I understand the article linked below because I live it. When cancer survivors first conclude his/her initial therapies the patient may want to simply move on. Many of us no longer want to even think about our cancers.
It should be no surprise then, when we have a chance to either spend more time and money on cancer therapy, we choose not to.
Have I skipped routine cancer testing over the years because it was expensive? You bet. Was this skipping made easier because it involved my cancer? You bet again.
The kicker is that cancer survivors don’t always need more meds. Or to put it differently, I don’t to MD’s very often but I do live an evidence-based, anti-cancer lifestyle through nutrition, supplementation, etc.
For more information about cancer issues, cancer therapies, cancer anything, scroll down the page, post a question or a comment and I will reply ASAP.
“A new study led by a Wake Forest University Baptist Medical Center researcher shows that two million cancer survivors are forgoing needed medical care because of concerns about cost…
Published early online today in CANCER, a peer-reviewed journal of the American Cancer Society, the study raises the concern that the long-term health and well-being of cancer survivors could suffer because patients have financial worries about their care.
A team led by Kathryn E. Weaver, Ph.D., M.P.H., an assistant professor in the Division of Public Health Sciences and lead author on the study, examined the prevalence of forgoing different types of health care due to financial concerns. Researchers sought to determine whether cancer history and race or ethnicity were associated with individuals’ likelihood to go without care.
The investigators analyzed information from the annual U.S. National Health Interview Survey (NHIS), an in-person, nationwide survey of 30,000 to 40,000 households in the civilian, non-institutionalized population that is used to track trends in illness and disability in the United States. Data from 6,602 adult cancer survivors and 104,364 individuals with no history of cancer, who were surveyed in the 2003 to 2006 NHIS, were included in the study.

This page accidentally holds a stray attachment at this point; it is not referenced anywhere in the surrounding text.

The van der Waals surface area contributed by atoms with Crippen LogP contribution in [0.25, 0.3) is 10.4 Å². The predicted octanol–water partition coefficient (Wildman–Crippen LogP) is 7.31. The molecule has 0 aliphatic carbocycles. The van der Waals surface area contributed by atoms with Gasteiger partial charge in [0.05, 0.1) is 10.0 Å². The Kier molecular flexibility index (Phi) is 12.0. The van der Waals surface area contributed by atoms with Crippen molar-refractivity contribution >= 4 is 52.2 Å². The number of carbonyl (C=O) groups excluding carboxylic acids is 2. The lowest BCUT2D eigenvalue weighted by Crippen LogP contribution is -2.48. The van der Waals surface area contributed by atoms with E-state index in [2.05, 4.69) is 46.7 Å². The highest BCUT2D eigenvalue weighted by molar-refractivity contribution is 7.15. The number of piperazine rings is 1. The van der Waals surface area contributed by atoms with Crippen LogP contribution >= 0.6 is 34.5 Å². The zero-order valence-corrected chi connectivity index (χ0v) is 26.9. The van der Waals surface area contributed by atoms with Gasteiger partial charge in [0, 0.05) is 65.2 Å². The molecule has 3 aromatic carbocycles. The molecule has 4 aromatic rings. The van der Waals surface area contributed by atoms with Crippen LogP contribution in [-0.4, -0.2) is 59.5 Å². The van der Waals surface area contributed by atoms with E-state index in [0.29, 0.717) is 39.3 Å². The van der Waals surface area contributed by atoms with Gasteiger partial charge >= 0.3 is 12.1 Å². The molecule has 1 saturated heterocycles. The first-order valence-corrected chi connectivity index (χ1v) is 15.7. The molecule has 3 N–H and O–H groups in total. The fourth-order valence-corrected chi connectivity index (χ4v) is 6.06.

“About one in five older cancer patients report experiencing financial toxicity, according to researchers from the University of Rochester in New York.
In a large cohort of more than 500 patients aged 70 years and older, 18% stated they were experiencing financial problems related to the cost of their treatment and that this was taking a toll on their care, quality of life, and mental well-being.
Compared with those not experiencing financial issues, patients reporting financial toxicity had a higher prevalence of severe anxiety (18% vs 7%) and depression (27% vs 21%), as well as a poorer quality of life (41% vs 22%).
The study also found that many older patients report delaying taking medication and/or are unable to afford their basic needs, explained lead author Asad Arastu, MSc, a medical student at the University of Rochester.
“Patients said that they were unable to afford medication and also had problems like the need to take time off work, not being able to afford gas, and cost concerns in other domains,” he told Medscape Medical News. “There are a lot of missed opportunities, as patients have these concerns and they are not being discussed.””